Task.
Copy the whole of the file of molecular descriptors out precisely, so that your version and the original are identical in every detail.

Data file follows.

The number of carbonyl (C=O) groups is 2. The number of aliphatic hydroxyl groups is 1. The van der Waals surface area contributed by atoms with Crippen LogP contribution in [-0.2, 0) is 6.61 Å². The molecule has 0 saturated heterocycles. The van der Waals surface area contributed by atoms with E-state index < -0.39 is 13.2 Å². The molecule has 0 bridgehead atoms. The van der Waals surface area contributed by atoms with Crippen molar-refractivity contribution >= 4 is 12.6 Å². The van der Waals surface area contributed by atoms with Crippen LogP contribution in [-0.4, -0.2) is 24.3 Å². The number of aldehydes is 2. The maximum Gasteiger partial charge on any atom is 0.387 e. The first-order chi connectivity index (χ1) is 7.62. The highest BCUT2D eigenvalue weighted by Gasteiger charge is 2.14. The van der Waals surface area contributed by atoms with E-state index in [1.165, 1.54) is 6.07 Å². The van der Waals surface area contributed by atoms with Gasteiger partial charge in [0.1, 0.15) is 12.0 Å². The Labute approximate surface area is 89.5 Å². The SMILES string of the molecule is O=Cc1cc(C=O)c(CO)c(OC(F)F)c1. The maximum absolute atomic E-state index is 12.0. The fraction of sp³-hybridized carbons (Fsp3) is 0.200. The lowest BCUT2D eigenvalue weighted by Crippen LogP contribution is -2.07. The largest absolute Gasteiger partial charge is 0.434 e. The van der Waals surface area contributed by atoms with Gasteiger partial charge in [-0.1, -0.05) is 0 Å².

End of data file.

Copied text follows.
The number of carbonyl (C=O) groups is 2. The number of aliphatic hydroxyl groups is 1. The van der Waals surface area contributed by atoms with Crippen LogP contribution in [-0.2, 0) is 6.61 Å². The molecule has 0 saturated heterocycles. The van der Waals surface area contributed by atoms with E-state index < -0.39 is 13.2 Å². The molecule has 0 bridgehead atoms. The van der Waals surface area contributed by atoms with Crippen molar-refractivity contribution >= 4 is 12.6 Å². The van der Waals surface area contributed by atoms with Crippen LogP contribution in [-0.4, -0.2) is 24.3 Å². The number of aldehydes is 2. The maximum Gasteiger partial charge on any atom is 0.387 e. The first-order chi connectivity index (χ1) is 7.62. The highest BCUT2D eigenvalue weighted by Gasteiger charge is 2.14. The van der Waals surface area contributed by atoms with E-state index in [1.165, 1.54) is 6.07 Å². The van der Waals surface area contributed by atoms with Gasteiger partial charge in [0.1, 0.15) is 12.0 Å². The Labute approximate surface area is 89.5 Å². The SMILES string of the molecule is O=Cc1cc(C=O)c(CO)c(OC(F)F)c1. The maximum absolute atomic E-state index is 12.0. The fraction of sp³-hybridized carbons (Fsp3) is 0.200. The lowest BCUT2D eigenvalue weighted by Crippen LogP contribution is -2.07. The largest absolute Gasteiger partial charge is 0.434 e. The van der Waals surface area contributed by atoms with Gasteiger partial charge in [-0.1, -0.05) is 0 Å².